So - what do I think of the Aura and would I buy one?
Well, if I was in the market for a new wheel it could be on my shopping list, it is expensive, but so was the Grace (in fact the Grace was far more expensive but it was made to order and has my name carved into it). I'm not looking for a wheel right now so this is a totally hypothetical  question. If I was looking for the wheel that would be my main wheel and had saved up for a good wheel, and was ordering online .... I'd probably be swayed by the huge range of yarns the Aura is able to spin, the fact it folds up for easy porting would be a plus.
Then again, to be honest after living with the Aura in my home and out to spinning for two months, and looking at what I like to spend my time spinning, I might consider other wheels. Here in New Zealand we have a good range of spinning wheel manufactures, the ubiquitous Ashford, the other little wheel maker in Ashburton,  the Baines, and Majacraft, plus the custom wheels of Mike Keeves. In the rest of the world there are other manufacturers, shops stock other brands beside the Ashford and Majacraft, such as Schact, Lendrum, Louette, Kromsky, and too many others to list. Here in New Zealand trying or buying  one of those is just too difficult and the  shipping to expensive unless travelling to the States.  And traveling to the states isn't cheap, so most spinners don't head of the US when they want to buy a wheel. Short story is in my neck of the woods I'd be picking a wheel from Ashford, Mike Keeves and Majacraft and I can only frame my review in terms of what I know. I suspect I'd plump for a Majacraft Suzie Standard ( or pro if I was feeling like a spurge - its a teeny bit more $ but has a heavier wheel) - honestly the Suzies are all the wheel I need and want, and they fold and transport just as easily, treadle as smoothly at one quarter less the price of the Aura. In fact in my neck of the wood the Suzie is only a tad bit more than a Gem so if I wasn't looking for a travelling wheel, one I could fly with, I'd buy the Suzie - no hesitation.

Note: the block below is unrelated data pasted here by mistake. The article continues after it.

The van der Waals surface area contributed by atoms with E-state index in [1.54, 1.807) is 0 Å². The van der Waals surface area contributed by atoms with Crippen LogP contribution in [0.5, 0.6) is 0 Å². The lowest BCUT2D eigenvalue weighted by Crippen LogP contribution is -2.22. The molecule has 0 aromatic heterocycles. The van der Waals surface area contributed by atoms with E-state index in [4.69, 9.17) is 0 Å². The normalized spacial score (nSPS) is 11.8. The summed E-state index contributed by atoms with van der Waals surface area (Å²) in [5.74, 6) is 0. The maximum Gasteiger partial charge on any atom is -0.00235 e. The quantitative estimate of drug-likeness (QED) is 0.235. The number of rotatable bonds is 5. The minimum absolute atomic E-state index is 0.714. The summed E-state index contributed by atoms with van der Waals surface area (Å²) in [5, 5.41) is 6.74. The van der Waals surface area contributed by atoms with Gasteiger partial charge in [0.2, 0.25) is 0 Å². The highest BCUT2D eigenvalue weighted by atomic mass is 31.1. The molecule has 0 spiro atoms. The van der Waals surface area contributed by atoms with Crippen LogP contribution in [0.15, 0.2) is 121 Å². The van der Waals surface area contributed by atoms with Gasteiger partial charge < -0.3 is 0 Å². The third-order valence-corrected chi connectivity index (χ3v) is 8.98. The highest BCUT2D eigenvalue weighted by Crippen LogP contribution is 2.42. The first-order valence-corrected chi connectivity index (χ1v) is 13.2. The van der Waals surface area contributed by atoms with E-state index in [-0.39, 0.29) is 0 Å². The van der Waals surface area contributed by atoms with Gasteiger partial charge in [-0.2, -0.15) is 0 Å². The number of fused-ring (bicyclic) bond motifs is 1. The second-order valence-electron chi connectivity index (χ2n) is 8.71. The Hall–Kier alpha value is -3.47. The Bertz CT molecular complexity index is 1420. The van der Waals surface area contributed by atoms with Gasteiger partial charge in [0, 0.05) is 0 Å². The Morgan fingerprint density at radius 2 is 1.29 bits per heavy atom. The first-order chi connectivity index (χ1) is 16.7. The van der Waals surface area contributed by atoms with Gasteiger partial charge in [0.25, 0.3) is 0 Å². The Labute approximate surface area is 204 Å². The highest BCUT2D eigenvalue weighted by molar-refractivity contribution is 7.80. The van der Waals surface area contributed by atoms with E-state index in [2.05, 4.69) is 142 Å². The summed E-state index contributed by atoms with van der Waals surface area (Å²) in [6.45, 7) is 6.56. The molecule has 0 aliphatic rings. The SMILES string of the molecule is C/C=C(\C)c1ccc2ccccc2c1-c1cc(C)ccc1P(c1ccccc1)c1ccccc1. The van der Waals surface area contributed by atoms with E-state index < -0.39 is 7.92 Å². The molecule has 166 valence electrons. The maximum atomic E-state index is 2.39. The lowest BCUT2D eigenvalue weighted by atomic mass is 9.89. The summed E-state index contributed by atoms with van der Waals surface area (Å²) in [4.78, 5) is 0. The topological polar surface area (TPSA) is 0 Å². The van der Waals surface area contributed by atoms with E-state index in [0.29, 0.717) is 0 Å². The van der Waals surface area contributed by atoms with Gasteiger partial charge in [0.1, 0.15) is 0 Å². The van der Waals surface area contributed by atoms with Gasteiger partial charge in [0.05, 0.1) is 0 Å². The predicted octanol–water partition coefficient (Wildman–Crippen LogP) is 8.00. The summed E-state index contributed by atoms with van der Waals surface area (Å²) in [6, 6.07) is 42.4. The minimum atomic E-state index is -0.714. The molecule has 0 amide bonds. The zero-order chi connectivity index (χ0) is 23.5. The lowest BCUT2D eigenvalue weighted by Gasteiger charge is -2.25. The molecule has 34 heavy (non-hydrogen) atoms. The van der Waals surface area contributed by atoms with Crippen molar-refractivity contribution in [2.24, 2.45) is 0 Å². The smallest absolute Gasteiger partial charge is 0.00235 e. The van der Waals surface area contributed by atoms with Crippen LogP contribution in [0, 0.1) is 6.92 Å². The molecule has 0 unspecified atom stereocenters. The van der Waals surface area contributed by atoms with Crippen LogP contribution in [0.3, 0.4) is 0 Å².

Should you buy an Aura? Maybe .. if you spin a lot, or spin a large variety of yarns, if you love fancy yarns and want a wheel that you can easily take out to spin groups - then this could be the wheel for you. If you are frustrated at wheels that need constant tweaking just to run smoothly  and that feel like your wheel bits and parts are always working loose or about to break - this wheel is made for you. If you are a timid spinner who is frightened to touch an adjustment or move to a different whorl - then this wheel could make or break you. You will either love it and learn how to use it .. or drive yourself mad with worry over having to adjust it. If you are the kind of person who likes new things, who adores new technology and craves new experiences - then this is probably the wheel for you. The Aura seems to be one of the hot new toys of the spinning world  right now and it will generate interest any where you spin on it, many spinners have seen the announcements, and the adverts but not many  not seen or tried the Aura wheel in person - you could be the first in your group, and a trend setting spinner for your area. You could be the spinner that the others envy.